​Collaborative contracting to improve delivery of oil and gas projects ‘not an academic exercise’

Image: Joey Podlubny/JWN

In Canada and around the world, collaborative approaches to contracting and project delivery have achieved success. Despite this, Canada’s oil and gas industry remains resistant to the widespread adoption of these systems, a JWN event heard recently.

It’s a frustration for people like Bill Somerville, who have seen collaborative delivery work in Alberta.

“It is a lever that is significantly underutilized in our industry, and I’ve had significant successful experience over 35 years to prove that this concept is not an academic exercise. I’ve actually seen results again and again and again,” Somerville, who works as general manager of North America supply chain management with Nexen, told the Speaker Series breakfast, which was sponsored by SNC Lavalin.

“The frustrating thing is, why is it not systemic for complex, high dollar, high risk projects? You’d think if people would have success in doing something, they would try to do it again, but then oil goes to $140/bbl and we all get stupid again. Owners, suppliers and contractors.”

The result is cost overruns and schedule delays, which does not help the competitiveness of Canadian projects, which are also now hampered by increasing regulations and constrained market access.

The challenge, Somerville noted, is that while contractors need to make money in order to survive to build the next project, producers need to save money in order to do the same. But collaborative delivery can successfully achieve both in practice, he said.

The approach can take many different forms, noted Howard Ashcroft, a specialist in integrated project delivery (IPD) who has been named the top construction litigator in California. Whether projects choose IPD, alliances or partnered contracts, he said the approaches share many of the key tenets that enable success.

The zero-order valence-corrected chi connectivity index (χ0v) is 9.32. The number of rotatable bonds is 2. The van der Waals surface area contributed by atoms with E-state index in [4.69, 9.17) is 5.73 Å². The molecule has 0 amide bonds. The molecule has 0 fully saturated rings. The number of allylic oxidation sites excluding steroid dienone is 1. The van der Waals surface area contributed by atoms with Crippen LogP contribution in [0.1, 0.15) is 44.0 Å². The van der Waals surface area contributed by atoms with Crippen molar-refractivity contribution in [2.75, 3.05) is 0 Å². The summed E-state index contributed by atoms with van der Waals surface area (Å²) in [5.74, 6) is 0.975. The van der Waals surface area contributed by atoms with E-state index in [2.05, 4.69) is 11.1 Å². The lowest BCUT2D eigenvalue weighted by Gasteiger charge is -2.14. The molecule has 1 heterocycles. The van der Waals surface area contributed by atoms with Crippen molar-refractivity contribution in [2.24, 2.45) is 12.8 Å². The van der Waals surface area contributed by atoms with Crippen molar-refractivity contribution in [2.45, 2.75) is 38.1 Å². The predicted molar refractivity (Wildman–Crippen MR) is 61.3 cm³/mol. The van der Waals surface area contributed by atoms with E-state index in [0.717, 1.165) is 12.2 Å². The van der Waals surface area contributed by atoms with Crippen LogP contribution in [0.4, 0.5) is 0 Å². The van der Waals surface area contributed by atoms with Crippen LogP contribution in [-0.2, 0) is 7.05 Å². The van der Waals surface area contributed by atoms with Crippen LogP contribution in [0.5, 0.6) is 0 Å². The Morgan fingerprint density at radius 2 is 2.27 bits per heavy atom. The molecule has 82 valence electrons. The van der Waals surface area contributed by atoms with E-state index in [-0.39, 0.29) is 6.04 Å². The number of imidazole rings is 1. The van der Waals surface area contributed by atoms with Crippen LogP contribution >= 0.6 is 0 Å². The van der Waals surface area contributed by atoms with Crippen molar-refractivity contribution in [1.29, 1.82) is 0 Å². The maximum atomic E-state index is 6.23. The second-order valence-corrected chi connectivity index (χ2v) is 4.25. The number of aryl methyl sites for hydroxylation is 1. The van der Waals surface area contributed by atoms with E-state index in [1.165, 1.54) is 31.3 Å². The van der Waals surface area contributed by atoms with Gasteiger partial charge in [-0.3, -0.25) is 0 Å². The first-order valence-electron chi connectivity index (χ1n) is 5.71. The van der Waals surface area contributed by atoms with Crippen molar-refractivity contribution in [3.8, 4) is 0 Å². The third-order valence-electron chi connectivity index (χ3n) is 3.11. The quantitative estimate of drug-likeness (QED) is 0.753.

“All of these things if you stood on Mars and looked at them, would have a lot of very similar features,” he said.

“If you want to play collaboratively, build a collaborative structure to play in.”

Ashcroft explained that this includes early involvement of key participants, jointly shared risk/reward, joint project management, limited liability amongst team members, cost guarantees and limited entitlement to changes/variations.

Somerville put the approach in the context of one of his successful experiences with it.

“What do companies usually do for their pots and pans?” he asked. “They do their front end engineering design [FEED], their process flow diagrams [PFDs] are finalized, they’ve got their material selection guide and they take all this time to build spec, send out to bid, receive bids, evaluate bids…How about you contract with a supplier that you picked because he had the right cultural match.

“We did a contract that said here’s all 32 vessels on our project – pick the ones you want to do, in FEED. [Then] 90 percent of the cost of that vessel, he can actually estimate. Multiple tens of millions of dollars were ordered with this company. At the end he delivers every single vessel for underneath the target price, and he was happy as a clam.”

Somerville praised Oil & Gas UK for a selection of tools available on the association’s website that are evidence of the importance of collaborative contracting in the North Sea oil and gas market – including a tool to help change project delivery culture.

“Don’t believe me, believe the U.K.,” he said.

“Mature basin, right? They’ve been there 50 years and they’re still working strong. But even with the better situation they have, they know they have to get better.”

Ashcroft said his team has worked on 130 projects using IPD, and many of the original concepts for this work in fact came from the North Sea.

Somerville is passionate about the approach being applied broadly in the highly challenged Canadian basin.

“We need to change the way we work. We need to believe that the outcomes can be different,” he said.

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